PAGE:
So after a while, we had built a pretty decent, generic AI - put it on the field and it'll come for you! However, the campaign missions need a bit more flavour than just having differently coloured pieces rushing at you headlong, so each campaign mission is additionally scripted to make your opponents more interesting. As you play the campaign, you may notice the first couple of moves are always the same. That's the first couple of turns of the mission script being run. You can't really call that AI - it's just us deciding what we want it to do, specifically.
In addition, the AI needs to know about mission objectives. For example, in the "Dam It!" mission, it'll only attack the dam, not your power plants. In "Welcome to the Jungle", the red blobbies are trying to blast their way into some ancient ruins, while trying to keep you out of their valley, and you'll have to learn some new tricks to make it there in time!
However, in later missions, once the game's afoot, we can generally just check for some specific conditions, and then just turn it over to the generic AI. This also allows us to quickly test out missions. After designing the initial layout of the grid, we can just throw in one or more AIs and quickly get a feel for how it'll play. Willem would like to tell you more about that process, so I'll leave that to him, in a future blog post!
Hi there! Michiel here, with the first post in a short series on the Powargrid AI (Artificial Intelligence) - the algorithms that control the computer players.
The AI is what you'll be playing against in the single player campaign and the skirmish mode.
In this first post, I'll give you a quick overview, and then wander off (if you'll pardon the pun) into pathfinding.
So what's the goal of an AI? At first glance, it seems simple enough - it should play Powargrid, and try to win! However, an AI that's mercilessly good is actually not what you want in a game. The ultimate goal is to make sure the player has fun playing against it!
Our plan was to throw a simple "placeholder" AI together, then figure out how to do it properly. What actually happened was that we just kept improving that initial prototype. We'd sit back with a beer and figure out what rules, tactics, patterns and heuristics we'd been using when playing ourselves, then try to teach them to the computer.
The basic behaviours are pretty simple:
Pathfinding is figuring out how to get from A to B. In Powargrid, A is usually wherever your buildings are, and B is the spots where you can shoot at those juicy, juicy powerplants of your opponent. People are great at pathfinding - we can take one look at a game board and see exactly where to go thanks to our massively parallel visual system.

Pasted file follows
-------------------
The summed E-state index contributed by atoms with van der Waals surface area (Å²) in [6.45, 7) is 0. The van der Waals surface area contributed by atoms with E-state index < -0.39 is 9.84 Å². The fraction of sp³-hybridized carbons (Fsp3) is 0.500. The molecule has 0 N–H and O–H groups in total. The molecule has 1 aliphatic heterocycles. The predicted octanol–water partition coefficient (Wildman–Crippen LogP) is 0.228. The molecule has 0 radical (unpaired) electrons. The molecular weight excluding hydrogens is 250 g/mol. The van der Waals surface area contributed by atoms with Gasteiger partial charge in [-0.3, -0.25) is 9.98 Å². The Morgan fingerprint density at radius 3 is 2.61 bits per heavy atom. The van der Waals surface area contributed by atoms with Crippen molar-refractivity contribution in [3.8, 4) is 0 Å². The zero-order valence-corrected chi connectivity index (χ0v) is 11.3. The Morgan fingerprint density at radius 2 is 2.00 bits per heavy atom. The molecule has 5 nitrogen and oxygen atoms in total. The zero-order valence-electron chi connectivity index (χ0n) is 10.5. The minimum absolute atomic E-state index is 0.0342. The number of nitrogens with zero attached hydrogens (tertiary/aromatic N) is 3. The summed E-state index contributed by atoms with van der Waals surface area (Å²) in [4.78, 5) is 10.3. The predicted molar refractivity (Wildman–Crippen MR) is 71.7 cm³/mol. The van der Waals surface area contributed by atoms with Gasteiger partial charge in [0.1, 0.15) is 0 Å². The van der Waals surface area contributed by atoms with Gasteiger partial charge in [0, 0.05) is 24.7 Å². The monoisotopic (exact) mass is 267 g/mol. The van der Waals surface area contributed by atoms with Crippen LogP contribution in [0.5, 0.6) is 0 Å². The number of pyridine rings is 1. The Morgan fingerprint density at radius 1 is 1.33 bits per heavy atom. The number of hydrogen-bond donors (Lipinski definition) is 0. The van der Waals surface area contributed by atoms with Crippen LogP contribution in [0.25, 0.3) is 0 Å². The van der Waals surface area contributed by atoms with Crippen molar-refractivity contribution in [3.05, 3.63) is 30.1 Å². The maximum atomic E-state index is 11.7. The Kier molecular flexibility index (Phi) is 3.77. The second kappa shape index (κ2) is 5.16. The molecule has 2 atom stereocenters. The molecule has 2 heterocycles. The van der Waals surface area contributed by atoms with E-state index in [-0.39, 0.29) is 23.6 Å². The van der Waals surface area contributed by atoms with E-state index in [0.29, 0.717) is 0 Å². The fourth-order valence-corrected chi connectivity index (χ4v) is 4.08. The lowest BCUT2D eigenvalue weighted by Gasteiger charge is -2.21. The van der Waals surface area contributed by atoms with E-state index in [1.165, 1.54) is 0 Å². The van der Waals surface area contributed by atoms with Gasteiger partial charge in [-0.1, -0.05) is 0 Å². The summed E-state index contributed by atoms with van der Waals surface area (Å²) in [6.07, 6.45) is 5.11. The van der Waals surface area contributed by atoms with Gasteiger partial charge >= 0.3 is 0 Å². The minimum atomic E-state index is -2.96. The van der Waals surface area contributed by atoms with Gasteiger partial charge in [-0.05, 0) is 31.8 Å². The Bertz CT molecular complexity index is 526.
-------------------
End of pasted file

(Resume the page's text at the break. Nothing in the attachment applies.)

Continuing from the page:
Unfortunately, a computer is basically looking at the board through a tube that's one tile across. Suddenly, just figuring out where to go is hard - try it!
The granddaddy of pathfinding is an algorithm called A* (A-star). It's one of my favourite algorithms! I'll try (and fail) to be brief, since there's loads of good reading already available online. Amit Patel of Red Blob Games has an awesome series on pathfinding in general and A* in particular. It's a must read for anyone in game dev, and there's much more great stuff there!
I'll try to sum up A* in a few sentences, though, and how it applies to Powargrid.
A* works on any grid - it just needs to be told which points are connected to which others. In Powargrid, that's just the tiles of the playfield and their neighbours.
To find a path, you give it a list of tiles you want to go, and which tiles to start from. If we're trying to attack another player, we can start from any tile we already built on, and we're looking to reach any tile from which we can shoot at their power plants.
Then, for every tile it currently knows, A* looks at its neighbours and estimates how far each might be from the goal. In our case, that estimate is easy! It's just how many tiles the target is away, horizontally and vertically (this is called the Manhattan distance because it's like measuring distance in city blocks). It then continues finding a path by looking at the best estimates first, which makes it much faster than just looking at everything. And it still guarantees you it'll find the shortest possible path!
However, you can't always take the shortest path. In Powargrid, enemy pieces will block the way, and the grid is not always a neat rectangle.
To find the best path, you tell A* the cost of traveling from one tile to another. This is where the wonderful versatility of the algorithm comes from: you can make up any cost you like, and define what the "best path" actually means.
In Powargrid, we tell A* your own tiles are cheap - you already own them! Empty tiles are a little more expensive, since you'll have to spend power to actually build something on them. Tiles occupied by an opponent are much more expensive, because you'll have to build and charge weapons to blast through them. The costs are 1 point for your own tiles, 3 for empty tiles, and 20 for enemy tiles. That means the AI will make a 7 tile detour if it can avoid going through one of your buildings.
These simple rules will make the AI build around your buildings, unless the path gets too long. Then it'll just plop down a tower and shoot you inna face.
Defending also uses pathfinding, but the other way around: the AI knows how much power you'll have next turn, and figures out where you'll be able to go. If that includes places where it would like you not to be, it'll claim those tiles itself.
That "short detour into pathfinding" I had in mind actually turned out rather longer than I expected. I'll end part 1 here, and continue the story in the next part. See you soon!
The Powargrid campaign contains quite a lot of dialogue, so it's about time for a blog post about that. Nearly all of the dialogues were written by me (Willem), but Michiel and I have discussed them a lot. Part of that discussion is about language and wording, but we often also talk about the amount of dialogue in there. Michiel is worried that there may be too much dialogue for (as far as I know) two reasons. First off, there are lots of players who don't read dialogues and don't want to be bothered by them either. Secondly, writing dialogue takes time and building a good game is already such an incredible amount of work that we should be reluctant to add to that.